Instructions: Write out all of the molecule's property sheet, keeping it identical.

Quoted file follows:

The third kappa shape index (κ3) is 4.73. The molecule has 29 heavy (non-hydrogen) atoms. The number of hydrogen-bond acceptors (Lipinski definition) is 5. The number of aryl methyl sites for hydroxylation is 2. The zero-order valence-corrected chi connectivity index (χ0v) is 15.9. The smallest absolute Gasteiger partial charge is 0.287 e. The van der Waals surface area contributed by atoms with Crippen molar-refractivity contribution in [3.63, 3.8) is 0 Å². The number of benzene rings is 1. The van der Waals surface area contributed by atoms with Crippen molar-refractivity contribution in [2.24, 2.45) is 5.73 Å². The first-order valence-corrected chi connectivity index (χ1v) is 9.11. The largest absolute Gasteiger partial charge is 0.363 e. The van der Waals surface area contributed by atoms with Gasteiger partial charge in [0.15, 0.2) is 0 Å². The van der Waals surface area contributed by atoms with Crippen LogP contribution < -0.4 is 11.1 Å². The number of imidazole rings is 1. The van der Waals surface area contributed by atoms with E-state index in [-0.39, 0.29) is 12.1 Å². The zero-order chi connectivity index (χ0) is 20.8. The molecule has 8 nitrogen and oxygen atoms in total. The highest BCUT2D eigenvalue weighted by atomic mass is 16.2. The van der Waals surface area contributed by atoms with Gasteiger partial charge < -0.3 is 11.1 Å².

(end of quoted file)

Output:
The third kappa shape index (κ3) is 4.73. The molecule has 29 heavy (non-hydrogen) atoms. The number of hydrogen-bond acceptors (Lipinski definition) is 5. The number of aryl methyl sites for hydroxylation is 2. The zero-order valence-corrected chi connectivity index (χ0v) is 15.9. The smallest absolute Gasteiger partial charge is 0.287 e. The van der Waals surface area contributed by atoms with Crippen molar-refractivity contribution in [3.63, 3.8) is 0 Å². The number of benzene rings is 1. The van der Waals surface area contributed by atoms with Crippen molar-refractivity contribution in [2.24, 2.45) is 5.73 Å². The first-order valence-corrected chi connectivity index (χ1v) is 9.11. The largest absolute Gasteiger partial charge is 0.363 e. The van der Waals surface area contributed by atoms with Gasteiger partial charge in [0.15, 0.2) is 0 Å². The van der Waals surface area contributed by atoms with Crippen LogP contribution < -0.4 is 11.1 Å². The number of imidazole rings is 1. The van der Waals surface area contributed by atoms with E-state index in [-0.39, 0.29) is 12.1 Å². The zero-order chi connectivity index (χ0) is 20.8. The molecule has 8 nitrogen and oxygen atoms in total. The highest BCUT2D eigenvalue weighted by atomic mass is 16.2. The van der Waals surface area contributed by atoms with Gasteiger partial charge < -0.3 is 11.1 Å².